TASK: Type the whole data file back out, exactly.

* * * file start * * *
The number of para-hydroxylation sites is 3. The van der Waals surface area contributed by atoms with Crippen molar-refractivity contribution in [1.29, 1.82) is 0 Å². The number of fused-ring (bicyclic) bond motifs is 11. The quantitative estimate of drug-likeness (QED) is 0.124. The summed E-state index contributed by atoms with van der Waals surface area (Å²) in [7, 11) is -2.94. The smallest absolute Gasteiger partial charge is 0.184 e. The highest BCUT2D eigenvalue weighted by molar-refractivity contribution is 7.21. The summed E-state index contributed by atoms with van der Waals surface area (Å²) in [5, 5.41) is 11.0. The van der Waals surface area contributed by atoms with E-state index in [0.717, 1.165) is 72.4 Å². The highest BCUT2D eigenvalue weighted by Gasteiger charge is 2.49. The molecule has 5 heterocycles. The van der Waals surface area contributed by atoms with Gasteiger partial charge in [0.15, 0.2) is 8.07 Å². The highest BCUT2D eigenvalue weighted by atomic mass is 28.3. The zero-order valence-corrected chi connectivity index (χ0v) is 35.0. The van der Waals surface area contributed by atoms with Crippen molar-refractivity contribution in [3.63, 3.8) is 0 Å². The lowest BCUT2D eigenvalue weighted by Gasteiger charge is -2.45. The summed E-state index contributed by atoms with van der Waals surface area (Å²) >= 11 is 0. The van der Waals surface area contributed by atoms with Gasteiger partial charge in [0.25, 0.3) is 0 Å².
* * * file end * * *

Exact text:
The number of para-hydroxylation sites is 3. The van der Waals surface area contributed by atoms with Crippen molar-refractivity contribution in [1.29, 1.82) is 0 Å². The number of fused-ring (bicyclic) bond motifs is 11. The quantitative estimate of drug-likeness (QED) is 0.124. The summed E-state index contributed by atoms with van der Waals surface area (Å²) in [7, 11) is -2.94. The smallest absolute Gasteiger partial charge is 0.184 e. The highest BCUT2D eigenvalue weighted by molar-refractivity contribution is 7.21. The summed E-state index contributed by atoms with van der Waals surface area (Å²) in [5, 5.41) is 11.0. The van der Waals surface area contributed by atoms with E-state index in [0.717, 1.165) is 72.4 Å². The highest BCUT2D eigenvalue weighted by Gasteiger charge is 2.49. The molecule has 5 heterocycles. The van der Waals surface area contributed by atoms with Gasteiger partial charge in [0.15, 0.2) is 8.07 Å². The highest BCUT2D eigenvalue weighted by atomic mass is 28.3. The zero-order valence-corrected chi connectivity index (χ0v) is 35.0. The van der Waals surface area contributed by atoms with Crippen molar-refractivity contribution in [3.63, 3.8) is 0 Å². The lowest BCUT2D eigenvalue weighted by Gasteiger charge is -2.45. The summed E-state index contributed by atoms with van der Waals surface area (Å²) >= 11 is 0. The van der Waals surface area contributed by atoms with Gasteiger partial charge in [0.25, 0.3) is 0 Å².